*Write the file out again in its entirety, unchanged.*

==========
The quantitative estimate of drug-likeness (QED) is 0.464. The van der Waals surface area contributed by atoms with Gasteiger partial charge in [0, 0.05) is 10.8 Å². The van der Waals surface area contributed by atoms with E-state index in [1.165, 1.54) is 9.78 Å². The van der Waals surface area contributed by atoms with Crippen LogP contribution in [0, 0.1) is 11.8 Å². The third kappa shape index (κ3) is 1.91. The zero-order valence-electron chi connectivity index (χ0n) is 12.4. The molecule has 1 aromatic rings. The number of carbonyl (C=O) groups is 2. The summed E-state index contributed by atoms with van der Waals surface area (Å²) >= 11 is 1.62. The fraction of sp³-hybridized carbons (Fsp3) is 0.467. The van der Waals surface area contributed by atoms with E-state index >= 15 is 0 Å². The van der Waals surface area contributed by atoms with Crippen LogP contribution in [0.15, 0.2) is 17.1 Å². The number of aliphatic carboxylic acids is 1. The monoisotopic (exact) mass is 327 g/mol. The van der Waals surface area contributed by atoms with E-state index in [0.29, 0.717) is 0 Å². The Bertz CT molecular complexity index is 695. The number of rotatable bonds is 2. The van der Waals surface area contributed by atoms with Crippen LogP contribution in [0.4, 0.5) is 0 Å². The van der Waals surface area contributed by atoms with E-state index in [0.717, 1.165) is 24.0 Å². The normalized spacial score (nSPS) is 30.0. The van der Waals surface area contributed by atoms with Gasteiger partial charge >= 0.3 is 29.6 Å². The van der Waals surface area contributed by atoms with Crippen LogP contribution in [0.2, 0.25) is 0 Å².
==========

The quantitative estimate of drug-likeness (QED) is 0.464. The van der Waals surface area contributed by atoms with Gasteiger partial charge in [0, 0.05) is 10.8 Å². The van der Waals surface area contributed by atoms with E-state index in [1.165, 1.54) is 9.78 Å². The van der Waals surface area contributed by atoms with Crippen LogP contribution in [0, 0.1) is 11.8 Å². The third kappa shape index (κ3) is 1.91. The zero-order valence-electron chi connectivity index (χ0n) is 12.4. The molecule has 1 aromatic rings. The number of carbonyl (C=O) groups is 2. The summed E-state index contributed by atoms with van der Waals surface area (Å²) >= 11 is 1.62. The fraction of sp³-hybridized carbons (Fsp3) is 0.467. The van der Waals surface area contributed by atoms with E-state index >= 15 is 0 Å². The van der Waals surface area contributed by atoms with Crippen LogP contribution in [0.15, 0.2) is 17.1 Å². The number of aliphatic carboxylic acids is 1. The monoisotopic (exact) mass is 327 g/mol. The van der Waals surface area contributed by atoms with E-state index in [0.29, 0.717) is 0 Å². The Bertz CT molecular complexity index is 695. The number of rotatable bonds is 2. The van der Waals surface area contributed by atoms with Crippen LogP contribution in [0.4, 0.5) is 0 Å². The van der Waals surface area contributed by atoms with E-state index in [0.717, 1.165) is 24.0 Å². The normalized spacial score (nSPS) is 30.0. The van der Waals surface area contributed by atoms with Gasteiger partial charge >= 0.3 is 29.6 Å². The van der Waals surface area contributed by atoms with Crippen LogP contribution in [0.2, 0.25) is 0 Å².